Lifestyle
What are the origins of the Maltese folklore “għana”?

Music and melodies are constant accompaniments of mankind and virtually every country has its own traditional folklore music – Malta no less. Over and above this traditional folklore music known as “għana” Malta has also reflected period music reflecting different eras.

The Maltese “għana” has different forms and probably knows its origins from Spanish tradition and its ties with nearby Sicily. The folklore researcher and specialist Ġużè Cassar Pullicino found the early form of “għana” dating back to 1792 during the final stages of the Knights in Malta. At the beginning of the last Century, the German diplomat Bertha Ilg, who lived in Malta for many years, collected and documented over 200 popular songs of the period.

Musician and researcher Andrew Alamango said that during the first 30 years of the last Century there were various forms of music including folklore, using mandolins, orchestras, sacred music and popular music compositions by Maltese musicians.

Alamango said the “għana” is important and remains important because of its vocal traditions, consisting of the skills of impromptu coupling of rhythmic phrases set to music. It is a basis of the Maltese language that is set to music that is typical of the countries of the Mediterranean region.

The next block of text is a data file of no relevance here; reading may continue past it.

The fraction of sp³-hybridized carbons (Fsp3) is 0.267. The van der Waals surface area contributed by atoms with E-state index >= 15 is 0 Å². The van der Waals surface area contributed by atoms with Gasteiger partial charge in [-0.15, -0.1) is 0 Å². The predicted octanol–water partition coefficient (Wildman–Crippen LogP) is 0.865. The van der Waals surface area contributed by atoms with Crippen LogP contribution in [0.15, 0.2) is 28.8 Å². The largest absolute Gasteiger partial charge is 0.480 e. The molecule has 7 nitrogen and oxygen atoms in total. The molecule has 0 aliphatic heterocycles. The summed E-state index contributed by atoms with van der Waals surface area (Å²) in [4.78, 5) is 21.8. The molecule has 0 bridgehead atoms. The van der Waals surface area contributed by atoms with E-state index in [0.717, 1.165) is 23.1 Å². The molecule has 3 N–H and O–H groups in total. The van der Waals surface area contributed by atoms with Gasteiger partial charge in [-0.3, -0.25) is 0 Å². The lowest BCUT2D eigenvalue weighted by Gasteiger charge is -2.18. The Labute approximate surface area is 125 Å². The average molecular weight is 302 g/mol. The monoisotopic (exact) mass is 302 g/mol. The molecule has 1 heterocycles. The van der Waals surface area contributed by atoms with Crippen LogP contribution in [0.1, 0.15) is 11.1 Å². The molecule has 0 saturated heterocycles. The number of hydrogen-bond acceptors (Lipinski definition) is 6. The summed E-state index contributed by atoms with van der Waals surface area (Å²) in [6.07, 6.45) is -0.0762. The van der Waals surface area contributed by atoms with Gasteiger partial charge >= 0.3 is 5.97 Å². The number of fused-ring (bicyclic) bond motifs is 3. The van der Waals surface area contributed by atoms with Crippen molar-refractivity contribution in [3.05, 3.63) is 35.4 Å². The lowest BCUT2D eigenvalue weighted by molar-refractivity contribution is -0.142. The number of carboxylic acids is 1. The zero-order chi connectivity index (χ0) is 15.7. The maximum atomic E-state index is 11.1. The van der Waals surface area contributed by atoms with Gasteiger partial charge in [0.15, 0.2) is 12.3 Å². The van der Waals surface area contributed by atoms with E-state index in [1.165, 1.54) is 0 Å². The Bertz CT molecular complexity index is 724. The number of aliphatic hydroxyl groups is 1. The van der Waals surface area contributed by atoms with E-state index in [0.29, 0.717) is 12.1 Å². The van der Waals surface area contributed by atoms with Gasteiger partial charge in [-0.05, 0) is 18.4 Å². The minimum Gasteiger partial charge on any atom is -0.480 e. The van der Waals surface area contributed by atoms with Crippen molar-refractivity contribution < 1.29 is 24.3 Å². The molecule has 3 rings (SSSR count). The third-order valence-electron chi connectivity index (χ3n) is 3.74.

Charles Coleiro, another well-known Maltese folklore specialist, said it is important this musical form remains alive and active.

He said he would like to hear more of it during the traditional folklore event Imnarja which is being increasingly dominated by more popular music forms. Coleiro said that “għana” should have its own special and prominent niche. Coleiro said it is still popular among youths and played in village bars and coffee shops.

Maltese “għana” singers known as “għannejja”, from the past, have remained remembered and are still popular and Żebbug in Malta gives special mention to Manwel Cilia who died 51 years ago but his talent and style remains popular today. Luckily his compositions are still available and have been collected by Andrew Alamango and recorded.

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